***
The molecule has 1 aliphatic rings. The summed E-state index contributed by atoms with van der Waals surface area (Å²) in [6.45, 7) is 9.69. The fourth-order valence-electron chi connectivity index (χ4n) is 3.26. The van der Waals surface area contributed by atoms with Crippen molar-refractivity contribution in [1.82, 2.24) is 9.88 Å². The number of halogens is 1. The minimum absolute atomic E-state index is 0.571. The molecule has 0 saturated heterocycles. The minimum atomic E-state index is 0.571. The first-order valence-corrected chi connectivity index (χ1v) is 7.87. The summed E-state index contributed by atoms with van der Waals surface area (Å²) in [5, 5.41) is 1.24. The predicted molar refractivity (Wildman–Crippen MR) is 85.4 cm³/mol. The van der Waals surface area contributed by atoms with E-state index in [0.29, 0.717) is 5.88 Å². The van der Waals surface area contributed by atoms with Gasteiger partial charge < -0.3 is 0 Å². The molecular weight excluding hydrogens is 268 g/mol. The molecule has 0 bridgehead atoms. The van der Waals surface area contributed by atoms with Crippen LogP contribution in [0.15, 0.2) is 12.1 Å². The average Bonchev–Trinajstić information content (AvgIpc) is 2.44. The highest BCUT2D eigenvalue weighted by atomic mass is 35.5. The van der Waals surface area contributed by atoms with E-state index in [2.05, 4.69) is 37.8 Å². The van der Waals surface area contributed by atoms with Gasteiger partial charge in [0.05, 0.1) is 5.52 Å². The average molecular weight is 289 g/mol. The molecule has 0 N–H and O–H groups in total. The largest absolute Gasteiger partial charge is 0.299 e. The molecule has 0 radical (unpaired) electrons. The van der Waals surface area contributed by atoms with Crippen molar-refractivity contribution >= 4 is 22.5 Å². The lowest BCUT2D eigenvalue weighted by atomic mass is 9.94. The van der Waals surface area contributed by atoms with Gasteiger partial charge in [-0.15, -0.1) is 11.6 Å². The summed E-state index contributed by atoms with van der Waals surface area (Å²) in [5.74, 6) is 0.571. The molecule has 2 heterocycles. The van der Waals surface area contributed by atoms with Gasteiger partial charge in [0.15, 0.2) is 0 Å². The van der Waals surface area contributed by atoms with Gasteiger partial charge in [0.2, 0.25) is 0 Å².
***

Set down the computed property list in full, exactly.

The molecule has 1 aliphatic rings. The summed E-state index contributed by atoms with van der Waals surface area (Å²) in [6.45, 7) is 9.69. The fourth-order valence-electron chi connectivity index (χ4n) is 3.26. The van der Waals surface area contributed by atoms with Crippen molar-refractivity contribution in [1.82, 2.24) is 9.88 Å². The number of halogens is 1. The minimum absolute atomic E-state index is 0.571. The molecule has 0 saturated heterocycles. The minimum atomic E-state index is 0.571. The first-order valence-corrected chi connectivity index (χ1v) is 7.87. The summed E-state index contributed by atoms with van der Waals surface area (Å²) in [5, 5.41) is 1.24. The predicted molar refractivity (Wildman–Crippen MR) is 85.4 cm³/mol. The van der Waals surface area contributed by atoms with E-state index in [0.29, 0.717) is 5.88 Å². The van der Waals surface area contributed by atoms with Gasteiger partial charge < -0.3 is 0 Å². The molecular weight excluding hydrogens is 268 g/mol. The molecule has 0 bridgehead atoms. The van der Waals surface area contributed by atoms with Crippen LogP contribution in [0.15, 0.2) is 12.1 Å². The average Bonchev–Trinajstić information content (AvgIpc) is 2.44. The highest BCUT2D eigenvalue weighted by atomic mass is 35.5. The van der Waals surface area contributed by atoms with E-state index in [2.05, 4.69) is 37.8 Å². The van der Waals surface area contributed by atoms with Gasteiger partial charge in [0.05, 0.1) is 5.52 Å². The average molecular weight is 289 g/mol. The molecule has 0 N–H and O–H groups in total. The largest absolute Gasteiger partial charge is 0.299 e. The molecule has 0 radical (unpaired) electrons. The van der Waals surface area contributed by atoms with Crippen molar-refractivity contribution >= 4 is 22.5 Å². The lowest BCUT2D eigenvalue weighted by atomic mass is 9.94. The van der Waals surface area contributed by atoms with Gasteiger partial charge in [-0.15, -0.1) is 11.6 Å². The summed E-state index contributed by atoms with van der Waals surface area (Å²) in [5.74, 6) is 0.571. The molecule has 2 heterocycles. The van der Waals surface area contributed by atoms with Gasteiger partial charge in [0.15, 0.2) is 0 Å². The van der Waals surface area contributed by atoms with Gasteiger partial charge in [0.2, 0.25) is 0 Å².